How do you know it works? CamelBak cites independent lab tests and EPA protocols. You can open PDF documents on the company website and read detailed reports on “ultraviolet light as a sanitizing agent,” stats about reducing bacteria by 99.9999%, and so on.
In the end, you need to trust that the brand is telling it straight. I drank a few bottles’ worth of lake water and am still standing and functioning fine.
As noted above, the All Clear costs $99. This is on par with some of the competition, meaning mainly SteriPEN, which has products that run between $49.95 and $99.95 depending on weight, size, and functions.
As for the All Clear design, I like the integrated form of the purifier and bottle in one. But it is heavier than SteriPEN products — the UV cap weighs 7 ounces.
Together, the bottle and UV cap measure 10.8 ounces on my scale. This may look heavy to a backpacker counting every gram.
However, my use of SteriPEN models, which weigh 2.6 to 5.5 ounces depending on the version, has usually been with a 1-liter Nalgene bottle. That extra bottle and the SteriPEN unit added together equal the approximate same weight of the All Clear system.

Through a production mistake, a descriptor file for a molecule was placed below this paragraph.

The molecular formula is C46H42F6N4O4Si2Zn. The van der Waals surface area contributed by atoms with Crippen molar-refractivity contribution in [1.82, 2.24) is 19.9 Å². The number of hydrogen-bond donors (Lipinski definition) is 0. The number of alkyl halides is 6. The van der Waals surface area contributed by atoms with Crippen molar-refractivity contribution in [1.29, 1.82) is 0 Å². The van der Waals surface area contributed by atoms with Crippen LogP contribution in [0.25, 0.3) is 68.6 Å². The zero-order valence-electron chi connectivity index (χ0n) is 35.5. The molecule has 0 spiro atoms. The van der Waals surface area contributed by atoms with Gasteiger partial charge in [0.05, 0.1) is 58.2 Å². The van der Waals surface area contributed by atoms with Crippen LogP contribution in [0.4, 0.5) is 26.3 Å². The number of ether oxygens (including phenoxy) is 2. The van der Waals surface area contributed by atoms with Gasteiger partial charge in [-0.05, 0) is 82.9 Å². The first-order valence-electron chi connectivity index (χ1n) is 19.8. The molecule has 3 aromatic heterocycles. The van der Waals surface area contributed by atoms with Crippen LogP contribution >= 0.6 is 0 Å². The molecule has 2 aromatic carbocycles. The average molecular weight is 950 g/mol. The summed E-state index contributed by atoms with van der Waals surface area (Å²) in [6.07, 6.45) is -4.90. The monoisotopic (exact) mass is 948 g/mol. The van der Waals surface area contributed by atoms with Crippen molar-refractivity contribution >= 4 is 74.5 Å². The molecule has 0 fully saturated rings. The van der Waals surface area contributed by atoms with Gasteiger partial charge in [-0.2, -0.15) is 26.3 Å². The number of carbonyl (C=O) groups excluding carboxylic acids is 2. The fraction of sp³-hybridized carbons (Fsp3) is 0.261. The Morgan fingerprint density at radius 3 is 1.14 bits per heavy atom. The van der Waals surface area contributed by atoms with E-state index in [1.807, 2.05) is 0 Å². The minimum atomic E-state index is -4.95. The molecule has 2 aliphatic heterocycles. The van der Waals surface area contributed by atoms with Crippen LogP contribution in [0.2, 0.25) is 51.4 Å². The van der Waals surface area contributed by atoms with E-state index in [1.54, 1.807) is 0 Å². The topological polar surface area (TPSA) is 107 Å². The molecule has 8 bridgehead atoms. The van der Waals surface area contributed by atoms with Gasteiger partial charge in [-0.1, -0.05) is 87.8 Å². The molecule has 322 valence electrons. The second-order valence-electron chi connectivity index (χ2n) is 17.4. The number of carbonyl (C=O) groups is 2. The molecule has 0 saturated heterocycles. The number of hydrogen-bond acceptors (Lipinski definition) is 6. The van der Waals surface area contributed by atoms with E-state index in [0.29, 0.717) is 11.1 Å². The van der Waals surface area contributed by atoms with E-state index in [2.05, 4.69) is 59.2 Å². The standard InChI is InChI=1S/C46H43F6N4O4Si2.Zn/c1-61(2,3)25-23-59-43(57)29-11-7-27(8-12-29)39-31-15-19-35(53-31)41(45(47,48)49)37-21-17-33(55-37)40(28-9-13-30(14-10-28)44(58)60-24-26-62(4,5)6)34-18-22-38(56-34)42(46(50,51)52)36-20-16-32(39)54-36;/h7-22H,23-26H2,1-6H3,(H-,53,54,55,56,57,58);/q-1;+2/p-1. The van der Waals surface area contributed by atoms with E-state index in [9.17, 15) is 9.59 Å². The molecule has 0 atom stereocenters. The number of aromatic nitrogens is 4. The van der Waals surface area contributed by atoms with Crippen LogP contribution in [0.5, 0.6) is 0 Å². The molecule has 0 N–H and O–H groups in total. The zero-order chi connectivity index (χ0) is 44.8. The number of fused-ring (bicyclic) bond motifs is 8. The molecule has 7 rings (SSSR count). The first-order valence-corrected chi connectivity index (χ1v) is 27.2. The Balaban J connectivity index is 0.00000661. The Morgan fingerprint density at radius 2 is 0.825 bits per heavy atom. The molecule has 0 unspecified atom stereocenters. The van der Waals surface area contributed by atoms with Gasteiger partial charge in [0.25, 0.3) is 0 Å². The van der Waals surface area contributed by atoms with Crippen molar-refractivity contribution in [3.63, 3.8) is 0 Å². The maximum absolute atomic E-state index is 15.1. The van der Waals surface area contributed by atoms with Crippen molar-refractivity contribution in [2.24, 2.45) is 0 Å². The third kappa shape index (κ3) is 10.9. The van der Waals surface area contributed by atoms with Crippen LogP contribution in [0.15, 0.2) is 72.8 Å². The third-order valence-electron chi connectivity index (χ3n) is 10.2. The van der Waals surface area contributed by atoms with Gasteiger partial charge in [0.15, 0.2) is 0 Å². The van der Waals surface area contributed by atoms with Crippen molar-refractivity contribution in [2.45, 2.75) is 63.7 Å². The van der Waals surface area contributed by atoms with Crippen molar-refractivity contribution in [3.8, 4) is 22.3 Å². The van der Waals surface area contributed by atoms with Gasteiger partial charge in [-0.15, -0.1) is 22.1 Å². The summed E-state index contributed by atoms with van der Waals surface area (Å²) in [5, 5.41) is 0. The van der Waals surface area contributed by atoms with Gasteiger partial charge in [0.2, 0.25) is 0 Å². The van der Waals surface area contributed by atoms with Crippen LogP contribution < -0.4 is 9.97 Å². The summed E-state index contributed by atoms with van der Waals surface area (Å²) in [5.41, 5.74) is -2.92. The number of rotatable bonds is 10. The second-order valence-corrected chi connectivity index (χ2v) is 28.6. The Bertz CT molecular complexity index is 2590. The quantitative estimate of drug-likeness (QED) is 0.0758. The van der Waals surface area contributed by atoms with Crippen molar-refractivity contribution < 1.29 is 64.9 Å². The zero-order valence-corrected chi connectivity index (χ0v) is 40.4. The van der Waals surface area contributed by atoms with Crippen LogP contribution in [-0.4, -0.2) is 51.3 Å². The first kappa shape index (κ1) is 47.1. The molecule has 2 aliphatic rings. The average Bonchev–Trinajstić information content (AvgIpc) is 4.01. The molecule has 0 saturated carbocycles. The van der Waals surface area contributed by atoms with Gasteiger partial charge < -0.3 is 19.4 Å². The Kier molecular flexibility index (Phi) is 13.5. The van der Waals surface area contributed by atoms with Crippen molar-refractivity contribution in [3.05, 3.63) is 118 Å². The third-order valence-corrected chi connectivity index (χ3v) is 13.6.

Despite the ounce counting, CamelBak made the All Clear more as a camping and traveling tool, not necessarily for the ultra-light crowd. You can use it in iffy hotel rooms or at water pumps in remote villages as well as at wilderness lakes and streams.
Its lithium-ion battery lasts for 80 purification cycles, CamelBak cites. You can plug it into a wall outlet or a laptop via USB for a charge.
The company notes 16 gallons of water can be made pure for each battery cycle. That’s a lot of liquid, a lot of Wisconsin lake water for me to drink.